I suspect that there's a lurking bug in this implementation, and that you want to be modifying count on each recursive step (perhaps dividing by two?), but without a better understanding of what your code is supposed to be doing I can't really know for sure.

The thing I think you're getting confused by is how the return values interact with chained calls. The returned value is always going to be the last non-leaf node that was reached. So if you call node.add(a, b) followed by a separate call to node.add(c, d), you may get a different result than if you called node.add(a, b).add(c, d) in one go. The reason is that in the first case the node variable wouldn't have changed, while the object that add is being called on may be different between the two calls in the chained version. The second version is equivalent to this:

temp = node.add(a, b)
temp.add(c, d)
del temp

If you want the results of chained calls to be the same as repeated calls to the function on the root node then you need to change your code to always return the root element, not the result of the recursive or iterative traversal. In the recursive version of the code, simply return self rather than returning the results of the recursive call. In the iterative version, return self rather than current.

Or you could do away with chaining all together and not return anything (which in Python is equivalent to returning None). This might be the most "Pythonic" solution (similar methods like list.append and set.add do not return anything).

Edit: Here's an explanation of the output.

You're starting with a single node (11). The first step is that you're calling add on it with arguments 7 and 0. That call is responsible for the first three lines of the output:

push'd self is (11), lifo is ((11), ())
popp'd self is (11), lifo is ()
returning self is (11 L* R(7))

The root node pushes itself onto your stack, then gets popped right back off again. A new node (7) is created, and added as the right child of (11) turning it into (11 L* R(7)).

I'm not sure where the next line of your output comes from:

heap [(11 L* R(7))]

It isn't printed by any of the code you've shown, so I'm going to ignore it (and the similar lines later on).

The first add call returned the called on, and then you're calling next add on it. It is still the same node, so the chaining is not doing anything tricky yet. The add call has arguments 4 and 1 and produces three more lines of output:

push'd self is (11 L* R(7)), lifo is ((11 L* R(7)), ())
popp'd self is (11 L* R(7)), lifo is ()
returning self is (11 L(4) R(7))

This time it adds the new node (4) as the left child of the root node. Otherwise it's the same as above. The third add is called on the same node again, but this time it does a bit more work. I'll explain what's happening this time line by line.

push'd self is (11 L(4) R(7)), lifo is ((11 L(4) R(7)), ())
popp'd self is (11 L(4) R(7)), lifo is ()

These first two lines are the same as what we've been seeing so far, as the root node is pushed then popped off the stack. However, this time the code sees that there's already a right child on the self node, so it pushes that child and loops again. Note that this second push doesn't have any print statement associated with it, so it might look like you're not having the same number of pushes and pops. But if you work through the logic, there is always one of each on each pass through the loop.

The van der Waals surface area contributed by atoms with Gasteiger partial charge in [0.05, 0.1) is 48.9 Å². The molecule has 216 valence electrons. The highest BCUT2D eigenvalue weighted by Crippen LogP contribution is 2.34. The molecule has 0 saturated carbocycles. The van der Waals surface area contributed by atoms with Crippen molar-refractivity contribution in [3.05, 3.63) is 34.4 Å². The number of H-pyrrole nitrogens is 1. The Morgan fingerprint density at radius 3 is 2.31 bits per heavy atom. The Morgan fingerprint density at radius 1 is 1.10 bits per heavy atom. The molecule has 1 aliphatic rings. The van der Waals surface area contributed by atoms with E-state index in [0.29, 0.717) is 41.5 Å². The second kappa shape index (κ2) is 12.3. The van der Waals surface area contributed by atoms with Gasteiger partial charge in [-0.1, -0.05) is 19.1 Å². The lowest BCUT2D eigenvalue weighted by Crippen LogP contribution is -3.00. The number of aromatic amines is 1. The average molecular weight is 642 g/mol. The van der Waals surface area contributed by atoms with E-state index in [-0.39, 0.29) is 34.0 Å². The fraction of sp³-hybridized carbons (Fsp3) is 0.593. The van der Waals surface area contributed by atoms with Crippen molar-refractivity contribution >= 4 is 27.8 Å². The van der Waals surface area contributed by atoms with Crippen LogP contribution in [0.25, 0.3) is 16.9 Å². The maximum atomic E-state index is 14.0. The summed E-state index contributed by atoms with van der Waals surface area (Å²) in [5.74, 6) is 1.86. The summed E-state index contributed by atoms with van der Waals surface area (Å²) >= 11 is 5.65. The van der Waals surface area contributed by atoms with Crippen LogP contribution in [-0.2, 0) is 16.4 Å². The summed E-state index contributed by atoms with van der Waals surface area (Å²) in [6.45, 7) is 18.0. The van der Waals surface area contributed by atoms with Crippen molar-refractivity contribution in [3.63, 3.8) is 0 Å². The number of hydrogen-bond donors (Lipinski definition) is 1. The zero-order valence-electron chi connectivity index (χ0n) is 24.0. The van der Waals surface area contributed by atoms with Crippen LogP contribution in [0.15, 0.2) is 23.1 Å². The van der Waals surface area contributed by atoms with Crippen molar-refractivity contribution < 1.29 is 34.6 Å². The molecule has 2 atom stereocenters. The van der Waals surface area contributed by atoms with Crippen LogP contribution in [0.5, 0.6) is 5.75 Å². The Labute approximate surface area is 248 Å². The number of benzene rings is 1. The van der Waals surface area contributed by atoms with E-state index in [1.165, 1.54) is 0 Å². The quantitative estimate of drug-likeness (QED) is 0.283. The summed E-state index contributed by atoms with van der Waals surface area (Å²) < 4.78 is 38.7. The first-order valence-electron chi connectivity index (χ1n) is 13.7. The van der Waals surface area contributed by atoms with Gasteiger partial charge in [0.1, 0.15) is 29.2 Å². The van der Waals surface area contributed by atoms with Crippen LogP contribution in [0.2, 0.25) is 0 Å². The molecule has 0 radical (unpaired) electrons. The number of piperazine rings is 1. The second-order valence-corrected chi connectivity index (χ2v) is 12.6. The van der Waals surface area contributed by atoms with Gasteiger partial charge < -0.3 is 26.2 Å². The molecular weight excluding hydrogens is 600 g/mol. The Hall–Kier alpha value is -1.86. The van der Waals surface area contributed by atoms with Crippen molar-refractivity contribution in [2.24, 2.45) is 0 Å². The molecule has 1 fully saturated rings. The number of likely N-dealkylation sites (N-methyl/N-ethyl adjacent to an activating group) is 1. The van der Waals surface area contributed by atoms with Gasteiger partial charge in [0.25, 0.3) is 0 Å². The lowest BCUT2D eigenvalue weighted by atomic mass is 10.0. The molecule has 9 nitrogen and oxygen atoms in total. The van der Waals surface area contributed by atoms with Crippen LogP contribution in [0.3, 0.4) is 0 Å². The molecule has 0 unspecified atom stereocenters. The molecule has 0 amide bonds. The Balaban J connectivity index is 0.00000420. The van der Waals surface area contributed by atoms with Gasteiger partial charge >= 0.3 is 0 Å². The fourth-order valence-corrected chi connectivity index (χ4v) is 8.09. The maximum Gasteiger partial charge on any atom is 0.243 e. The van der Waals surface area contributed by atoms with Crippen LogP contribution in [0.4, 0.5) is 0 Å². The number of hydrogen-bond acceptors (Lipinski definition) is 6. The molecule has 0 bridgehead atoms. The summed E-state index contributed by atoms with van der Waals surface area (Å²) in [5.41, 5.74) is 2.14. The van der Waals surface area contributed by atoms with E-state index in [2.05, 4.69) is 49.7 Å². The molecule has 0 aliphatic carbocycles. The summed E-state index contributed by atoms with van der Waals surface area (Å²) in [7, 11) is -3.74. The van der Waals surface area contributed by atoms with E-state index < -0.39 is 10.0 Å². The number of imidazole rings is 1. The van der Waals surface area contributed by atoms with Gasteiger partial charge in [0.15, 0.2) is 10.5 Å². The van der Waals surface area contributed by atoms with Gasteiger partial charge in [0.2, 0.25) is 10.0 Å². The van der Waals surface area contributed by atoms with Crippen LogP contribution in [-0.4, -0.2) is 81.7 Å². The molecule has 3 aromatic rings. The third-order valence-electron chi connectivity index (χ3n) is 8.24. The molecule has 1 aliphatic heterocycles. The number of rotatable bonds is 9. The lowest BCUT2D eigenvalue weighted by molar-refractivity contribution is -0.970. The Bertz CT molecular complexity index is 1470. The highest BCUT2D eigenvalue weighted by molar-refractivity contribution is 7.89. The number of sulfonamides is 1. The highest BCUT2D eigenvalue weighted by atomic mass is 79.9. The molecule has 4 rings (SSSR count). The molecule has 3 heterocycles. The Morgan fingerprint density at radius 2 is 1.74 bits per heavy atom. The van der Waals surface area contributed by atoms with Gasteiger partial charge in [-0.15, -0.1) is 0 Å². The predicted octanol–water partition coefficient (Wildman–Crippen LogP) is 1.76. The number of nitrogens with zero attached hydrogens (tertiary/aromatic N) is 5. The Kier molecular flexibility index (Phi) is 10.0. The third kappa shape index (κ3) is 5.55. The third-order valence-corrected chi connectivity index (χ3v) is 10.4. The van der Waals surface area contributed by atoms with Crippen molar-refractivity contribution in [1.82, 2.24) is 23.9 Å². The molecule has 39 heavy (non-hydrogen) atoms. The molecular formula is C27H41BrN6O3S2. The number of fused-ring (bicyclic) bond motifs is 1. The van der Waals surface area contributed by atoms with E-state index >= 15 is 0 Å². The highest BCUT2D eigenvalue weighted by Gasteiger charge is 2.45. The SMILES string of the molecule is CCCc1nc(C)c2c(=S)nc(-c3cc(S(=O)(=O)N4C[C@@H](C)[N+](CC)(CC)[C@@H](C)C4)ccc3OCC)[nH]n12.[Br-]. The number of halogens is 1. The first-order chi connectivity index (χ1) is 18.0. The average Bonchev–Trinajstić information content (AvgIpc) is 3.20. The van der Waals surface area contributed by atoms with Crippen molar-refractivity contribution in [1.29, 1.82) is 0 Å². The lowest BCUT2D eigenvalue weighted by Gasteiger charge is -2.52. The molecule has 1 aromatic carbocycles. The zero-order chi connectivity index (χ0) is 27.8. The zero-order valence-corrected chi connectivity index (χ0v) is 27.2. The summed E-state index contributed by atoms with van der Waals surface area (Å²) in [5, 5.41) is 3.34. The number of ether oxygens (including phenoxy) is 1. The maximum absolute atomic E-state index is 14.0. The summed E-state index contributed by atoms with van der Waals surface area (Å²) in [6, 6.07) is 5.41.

popp'd self is (7), lifo is ()
returning self is (7 L* R(10))

After the next node is popped, self is now the (7) node, rather than the root node it has been on every other run. A new (10) node is added as its right child and the node (now (7 L* R(10)) is returned. At this point your chaining is likely to start acting strange. If you had chained on another add, it would have been applied to the returned node, not to the root like before. So if you started with a (0) node in a variable heap, heap.add(1,0).add(2,1).add(3,2).add(4,3) would behave oddly: heap would become (0 L(2) R(1 L(4) R(3))), rather than (0 L(2 L(4) R*) R(1 L* R(3))) which is what you'd get if you didn't chain the calls.

share|improve this answer
    
thanks @Blckknght, the chaining is a convenience. it's the same result either ways.you are right, lifo isn't required for this (since, i go left, then right) but, it's just to keep the code generic (can change to modulo "x"). –  cogitate May 29 '13 at 0:58
    
helps a lot! however, anyone can explain what's going on with self there? –  cogitate May 29 '13 at 6:40
    
I'll edit my answer to include an explanation of the output. I think it's only confusing because you're reusing self in a bad way. Don't do that and you won't confuse yourself! –  Blckknght May 29 '13 at 7:47
    
thanks @Blckknght for your diligence, and i know what i am doing should not be done. however, i assure it's got nothing to do with chaining. so, what i really want is to know why it works the way it does? ( try the code w/o chaining it'd still do the same thing!) –  cogitate May 30 '13 at 2:31
    
if name == 'main': heap = HeapNode(11) print 'heap is %s'%(heap,) heap.add(7,0) print 'heap is %s'%(heap,) heap.add(4,1) print 'heap is %s'%(heap,) heap.add(10,2) print 'heap is %s'%(heap,) –  cogitate May 30 '13 at 3:23